A) both wants a large house in the city, so that she can make visits the museums regularly, and also a cottage in the mountains, to which - Both A and also B is wrong. Moreover, items should be parallel and comparable, either both should be actions or both should be nouns
B) wants both a large house in the city, for the purpose of visiting the museums regularly, and a cottage in the mountains, where - Seems correct
C) wants both a large house in the city, from which she can visit the museums regularly, and a cottage in the mountains, to which - Which constructions do not seem well as we are talking about places and not things
D) wants both a large house in the city, so that she can make visits the museums regularly, and as well a cottage in the mountains, where - Both A and as well B is wrong
E) both wants a large house in the city, from which she can visit the museums regularly, and a cottage in the mountains, to which - Same as A

Correct me if I am wrong in my POE...
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Re: She explained she both wants [#permalink]

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05 Aug 2015, 02:17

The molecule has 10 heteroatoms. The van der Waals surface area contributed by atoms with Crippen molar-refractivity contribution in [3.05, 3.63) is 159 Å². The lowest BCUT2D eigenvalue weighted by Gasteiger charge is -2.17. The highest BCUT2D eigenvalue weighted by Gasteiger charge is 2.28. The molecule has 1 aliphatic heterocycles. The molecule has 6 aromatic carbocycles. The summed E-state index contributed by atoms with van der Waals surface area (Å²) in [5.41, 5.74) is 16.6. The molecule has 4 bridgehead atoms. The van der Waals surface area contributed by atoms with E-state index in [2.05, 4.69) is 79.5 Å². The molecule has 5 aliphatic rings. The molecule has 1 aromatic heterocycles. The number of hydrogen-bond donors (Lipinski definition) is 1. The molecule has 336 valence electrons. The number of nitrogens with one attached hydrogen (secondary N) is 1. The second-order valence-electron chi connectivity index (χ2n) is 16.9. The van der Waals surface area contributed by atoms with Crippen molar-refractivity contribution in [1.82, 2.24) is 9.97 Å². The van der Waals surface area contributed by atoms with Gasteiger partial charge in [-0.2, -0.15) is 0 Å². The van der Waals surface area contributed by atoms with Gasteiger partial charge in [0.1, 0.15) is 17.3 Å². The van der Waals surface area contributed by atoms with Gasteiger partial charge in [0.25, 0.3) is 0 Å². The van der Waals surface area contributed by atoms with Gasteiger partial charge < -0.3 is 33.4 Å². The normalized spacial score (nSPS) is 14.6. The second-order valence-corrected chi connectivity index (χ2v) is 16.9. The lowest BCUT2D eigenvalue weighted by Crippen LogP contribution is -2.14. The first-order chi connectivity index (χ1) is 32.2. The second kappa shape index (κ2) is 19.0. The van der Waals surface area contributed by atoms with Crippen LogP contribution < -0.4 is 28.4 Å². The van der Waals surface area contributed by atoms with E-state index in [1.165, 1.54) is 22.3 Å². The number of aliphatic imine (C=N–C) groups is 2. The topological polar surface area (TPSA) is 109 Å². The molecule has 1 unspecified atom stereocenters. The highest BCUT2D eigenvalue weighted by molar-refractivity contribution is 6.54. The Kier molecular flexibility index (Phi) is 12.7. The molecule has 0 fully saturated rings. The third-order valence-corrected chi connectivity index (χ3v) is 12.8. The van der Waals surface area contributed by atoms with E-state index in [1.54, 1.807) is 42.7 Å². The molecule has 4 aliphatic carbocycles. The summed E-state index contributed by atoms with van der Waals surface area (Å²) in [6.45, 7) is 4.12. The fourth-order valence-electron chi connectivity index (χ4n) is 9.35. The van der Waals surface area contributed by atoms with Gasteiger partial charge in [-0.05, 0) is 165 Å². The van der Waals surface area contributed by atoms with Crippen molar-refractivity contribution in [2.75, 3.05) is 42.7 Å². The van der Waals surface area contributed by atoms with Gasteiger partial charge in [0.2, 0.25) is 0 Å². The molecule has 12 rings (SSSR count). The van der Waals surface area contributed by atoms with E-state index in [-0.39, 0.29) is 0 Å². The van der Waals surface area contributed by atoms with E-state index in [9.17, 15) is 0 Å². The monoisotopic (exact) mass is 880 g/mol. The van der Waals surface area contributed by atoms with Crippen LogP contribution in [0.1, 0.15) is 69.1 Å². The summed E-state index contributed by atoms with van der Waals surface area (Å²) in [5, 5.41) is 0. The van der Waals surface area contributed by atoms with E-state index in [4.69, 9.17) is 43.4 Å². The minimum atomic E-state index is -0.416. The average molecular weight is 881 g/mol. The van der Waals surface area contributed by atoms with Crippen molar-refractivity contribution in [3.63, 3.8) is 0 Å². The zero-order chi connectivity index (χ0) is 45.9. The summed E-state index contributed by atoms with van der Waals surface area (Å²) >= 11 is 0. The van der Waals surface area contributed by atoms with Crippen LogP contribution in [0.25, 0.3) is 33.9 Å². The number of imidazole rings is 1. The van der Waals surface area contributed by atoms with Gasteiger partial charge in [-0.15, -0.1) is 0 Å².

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kinjiGC wrote:
She explained she both wants a large house in the city, so that she can make visits the museums regularly, and also a cottage in the mountains, to which she can go on free weekends.

A) both wants a large house in the city, so that she can make visits the museums regularly, and also a cottage in the mountains, to which
B) wants both a large house in the city, for the purpose of visiting the museums regularly, and a cottage in the mountains, where
C) wants both a large house in the city, from which she can visit the museums regularly, and a cottage in the mountains, to which
D) wants both a large house in the city, so that she can make visits the museums regularly, and as well a cottage in the mountains, where
E) both wants a large house in the city, from which she can visit the museums regularly, and a cottage in the mountains, to which

OE from Magoosh: